Luckily, I had an appointment with my Oregon oncologist scheduled for the next day – my first visit to OHSU (Oregon Health Sciences University) in a year! As I biked to OHSU the next morning I found tears of joy on my face – it was wonderful to be enjoying a commute to my medical world. Entering OHSU-land (the largest employer in the city of Portland) I was awed by how affirming I find this community. I park my bike with hundreds of others. I get my free ticket for a jolly tram that arrives like a descending sculpture over my head and takes me to the top of the hill as if on an adventure versus a medical treadmill. It’s Tulip Sales Day so bright colored blooms are being sold for five dollars to support some good cause. My appointment is in the women’s center, which offers huge windows, a play area for children and adults on a wrap around balcony outside, all taking in the awesome view of mountains. Every moment at OSHU gentles the medical woes with positive possibilities. It is not so bad being sick amid a culture dedicated to hope and zest. Oh, I wanted to come home for treatment.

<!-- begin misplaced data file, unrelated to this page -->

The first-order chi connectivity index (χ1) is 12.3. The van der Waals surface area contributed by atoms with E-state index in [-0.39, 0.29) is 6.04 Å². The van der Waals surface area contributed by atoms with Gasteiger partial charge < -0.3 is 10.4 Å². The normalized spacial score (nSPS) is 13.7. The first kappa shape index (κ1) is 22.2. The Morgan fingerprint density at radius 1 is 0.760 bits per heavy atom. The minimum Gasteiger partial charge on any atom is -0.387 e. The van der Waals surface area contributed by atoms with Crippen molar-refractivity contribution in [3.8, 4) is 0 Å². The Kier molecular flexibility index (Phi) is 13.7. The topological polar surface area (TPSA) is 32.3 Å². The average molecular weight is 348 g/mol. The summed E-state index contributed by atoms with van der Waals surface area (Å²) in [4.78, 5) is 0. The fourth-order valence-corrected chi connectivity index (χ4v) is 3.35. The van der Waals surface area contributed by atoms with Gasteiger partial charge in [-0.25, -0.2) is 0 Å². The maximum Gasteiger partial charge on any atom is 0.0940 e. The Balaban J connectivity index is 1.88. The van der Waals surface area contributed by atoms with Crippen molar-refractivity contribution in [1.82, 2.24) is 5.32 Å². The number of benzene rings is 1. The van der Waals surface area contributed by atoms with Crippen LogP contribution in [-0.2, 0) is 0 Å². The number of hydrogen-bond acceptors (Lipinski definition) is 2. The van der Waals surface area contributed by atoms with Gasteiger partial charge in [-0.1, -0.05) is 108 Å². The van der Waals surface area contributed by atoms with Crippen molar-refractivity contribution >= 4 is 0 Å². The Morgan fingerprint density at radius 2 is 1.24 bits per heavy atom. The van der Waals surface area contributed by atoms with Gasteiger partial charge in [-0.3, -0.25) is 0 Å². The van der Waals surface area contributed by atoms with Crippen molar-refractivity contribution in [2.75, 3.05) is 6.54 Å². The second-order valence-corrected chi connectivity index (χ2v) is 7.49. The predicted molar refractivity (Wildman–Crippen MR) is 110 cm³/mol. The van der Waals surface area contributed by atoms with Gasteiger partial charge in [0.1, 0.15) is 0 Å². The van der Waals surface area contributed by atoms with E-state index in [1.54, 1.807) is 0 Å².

My appointment started early and my lovely, calm Doctor arrived with all my recent test results and said, “Wow, aren’t you doing great!” I explain that I have four vaccines left and she asserted before I have even biased her answer, “No, I think you are done. I think you have chosen a resolute and courageous path. You have gotten a lot of benefit and you will probably get no more.” I could have jumped in her lap and wept. Instead I listed my medical woes and she decisively attributed them all to Avistan, a drug she also believes in and dispenses often. But my body needs a break.